Ah, Yu Darvish. I first wrote about Darvish at length last January at Yankeeist, in a piece that still appears on the first page of Darvish’s Google results. Here’s a snippet from that post:
“It’s hard not to like what (Darvish) has done. Though only 24, he’s already played six seasons of professional baseball in Japan, racking up a minuscule 2.12 career ERA in 1,036.1 career innings. According to the B-Ref Bullpen, Darvish throws from a three-quarters arm slot in a drop-and-drive motion, and his two primary weapons are a four-seam fastball that usually sits around 91 to 94 mph and tops out at 97 mph, and a hard slider. His secondary pitches include a two-seamer, curveball, splitter, cutter and changeup. I’ve been analyzing a lot of pitching data of late, and almost all of the Japanese pitchers in MLB seemingly throw a little bit of everything, so it seems likely that Darvish actually does have seven pitches to go to, even though their level of effectiveness and frequency of use is obviously highly variable.
While the 1,000-plus innings on his arm may be cause for some concern, along with the fact that he’d need to adjust to pitching every five days as opposed to once a week, it’s simply impossible to ignore the staggering numbers he’s put up, as well as the fact that the acquiring team would be getting him beginning with his age-25 season.”
Those staggering numbers somehow became even more ridiculous this past season. To wit, here is an updated table of Darvish’s season-by-season and career numbers through the end of 2011, courtesy of npb.or.jp:
Somewhat improbably, Darvish managed to shrink his career ERA to 1.99 from an already minuscule 2.12 following the culmination of the 2010 season, on the strength of a career-best 1.44 ERA in a career-high 232 innings.
As a point of comparison, previous big-name Japanese import Hideo Nomo had a 3.15 career ERA in Japan before coming over to the U.S. (and wound up with a 4.24 career MLB ERA); Hideki Irabu compiled a 3.55 ERA over the 11 seasons he spent playing in Japan (and put up a 5.15 career mark in MLB); and Daisuke Matsuzaka had a 2.95 ERA in eight Nippon Professional Baseball (NPB) seasons (and has a 4.25 career ERA in five MLB seasons). While all of these pitchers arrived stateside with boatloads of hype, it’s not a stretch to say that Darvish could be the best Japanese pitching import ever assuming whichever team puts up the excessive posting fee and works out an agreeable deal with the righty. Of course, all of that hype could go down the toilet once he starts playing American professional baseball, but even if his skills only translated as more of a number-two type, he’d still likely be worth the investment depending on which team lands him.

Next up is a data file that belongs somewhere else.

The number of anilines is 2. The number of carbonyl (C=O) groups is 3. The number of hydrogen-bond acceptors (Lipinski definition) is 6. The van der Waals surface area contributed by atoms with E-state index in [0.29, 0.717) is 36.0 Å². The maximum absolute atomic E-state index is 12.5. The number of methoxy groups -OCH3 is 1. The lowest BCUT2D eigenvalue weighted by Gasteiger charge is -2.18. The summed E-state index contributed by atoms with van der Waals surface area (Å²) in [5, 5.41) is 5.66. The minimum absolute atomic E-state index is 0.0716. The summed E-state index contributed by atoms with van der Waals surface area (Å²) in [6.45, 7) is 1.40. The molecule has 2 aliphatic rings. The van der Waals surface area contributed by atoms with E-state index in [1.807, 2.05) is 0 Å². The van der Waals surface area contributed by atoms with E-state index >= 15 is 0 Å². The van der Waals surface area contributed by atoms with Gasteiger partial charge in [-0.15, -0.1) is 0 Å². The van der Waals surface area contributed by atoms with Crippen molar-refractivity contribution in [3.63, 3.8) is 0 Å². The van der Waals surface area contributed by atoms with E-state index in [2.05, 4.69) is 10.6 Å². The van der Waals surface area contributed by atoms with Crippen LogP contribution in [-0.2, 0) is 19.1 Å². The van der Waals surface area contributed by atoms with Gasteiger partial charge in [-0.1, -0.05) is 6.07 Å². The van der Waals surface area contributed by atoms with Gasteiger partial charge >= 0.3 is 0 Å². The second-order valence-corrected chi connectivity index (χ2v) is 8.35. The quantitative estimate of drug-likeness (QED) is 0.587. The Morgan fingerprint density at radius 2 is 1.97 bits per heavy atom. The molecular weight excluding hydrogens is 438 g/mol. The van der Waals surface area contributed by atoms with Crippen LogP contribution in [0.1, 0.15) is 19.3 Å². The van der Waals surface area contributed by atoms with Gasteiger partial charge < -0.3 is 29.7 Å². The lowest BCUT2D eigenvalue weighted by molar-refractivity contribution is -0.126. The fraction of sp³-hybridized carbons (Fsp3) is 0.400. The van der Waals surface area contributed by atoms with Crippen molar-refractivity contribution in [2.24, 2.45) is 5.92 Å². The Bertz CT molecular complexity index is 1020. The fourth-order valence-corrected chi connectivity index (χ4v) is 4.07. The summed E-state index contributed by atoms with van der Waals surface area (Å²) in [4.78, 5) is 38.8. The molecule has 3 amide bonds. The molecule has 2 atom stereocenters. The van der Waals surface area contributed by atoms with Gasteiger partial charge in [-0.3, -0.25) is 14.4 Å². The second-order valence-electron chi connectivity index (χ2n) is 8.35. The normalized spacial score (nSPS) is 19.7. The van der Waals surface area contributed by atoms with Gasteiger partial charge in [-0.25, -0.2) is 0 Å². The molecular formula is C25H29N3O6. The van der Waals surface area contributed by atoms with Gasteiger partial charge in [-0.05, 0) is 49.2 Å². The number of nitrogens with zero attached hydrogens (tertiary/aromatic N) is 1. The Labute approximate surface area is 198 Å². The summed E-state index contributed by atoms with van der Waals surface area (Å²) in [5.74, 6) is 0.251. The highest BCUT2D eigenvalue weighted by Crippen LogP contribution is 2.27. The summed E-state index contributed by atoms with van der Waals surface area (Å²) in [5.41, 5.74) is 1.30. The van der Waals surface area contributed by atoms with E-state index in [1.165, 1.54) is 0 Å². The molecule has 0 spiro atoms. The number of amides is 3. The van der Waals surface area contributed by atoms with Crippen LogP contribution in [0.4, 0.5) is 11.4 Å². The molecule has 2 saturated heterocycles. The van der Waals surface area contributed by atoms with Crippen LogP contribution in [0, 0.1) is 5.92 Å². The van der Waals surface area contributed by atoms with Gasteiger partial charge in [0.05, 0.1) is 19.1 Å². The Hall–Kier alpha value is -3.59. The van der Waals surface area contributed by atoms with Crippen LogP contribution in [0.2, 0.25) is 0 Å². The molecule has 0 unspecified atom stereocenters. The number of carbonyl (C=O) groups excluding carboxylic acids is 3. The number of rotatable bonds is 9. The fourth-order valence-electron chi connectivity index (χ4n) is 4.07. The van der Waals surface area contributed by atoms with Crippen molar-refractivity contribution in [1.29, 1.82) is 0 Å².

For what it’s worth (and it may not be much, depending on what kind of faith you place in the various projection systems), the Hardball Times’ Oliver system loves Darvish even more than it did last winter, when it projected WARs of 6.4, 6.3, 6.4, 6.4, 6.3 and 6.3, respectively, for Darvish’s 2011-2016 Major League Equivalent forecast. Oliver’s updated projections now call for Darvish to inexplicably be the best pitcher in Major League Baseball, and by a rather wide margin at that, with projected WARs of 7.3, 7.3, 7.3, 7.2, 7.1 and 7.0 for his 2012-2017 seasons.
That’s an average WAR of 7.2(!) over his first six seasons(!!) in MLB. Oliver has Roy Halladay averaging 5.5 WAR over his next six seasons; Justin Verlander 5.9; Clayton Kershaw 5.9; and CC Sabathia just 3.7. Granted, Darvish is younger than all of these pitchers save Kershaw, though I’m sure even Oliver’s creator would tell you that these numbers are an extreme, beyond-best-case scenario for Darvish, and that the MLEs for Japanese pitchers are far from perfect. Still, it’s tough not to get somewhat excited about the righty’s potential.
To add more fuel to the speculative fire, RLYW’s SG crunched some numbers to see how Darvish’s recent performances might translate at the MLB level and the results are fairly compelling: 195 innings of 3.31 ERA, 3.78 FIP ball.
While I’m sure SG would warn that any NPB-MLB translations need to be taken with a grain of salt, it’s still food for thought. That 3.31 ERA may not look like anything special when compared to what Darvish has done in Japan, but that’s nothing to sneeze at in MLB, and would have been the 14th-best mark in the American League this past season, not to mention second-best among the members of the 2011 Yankee rotation.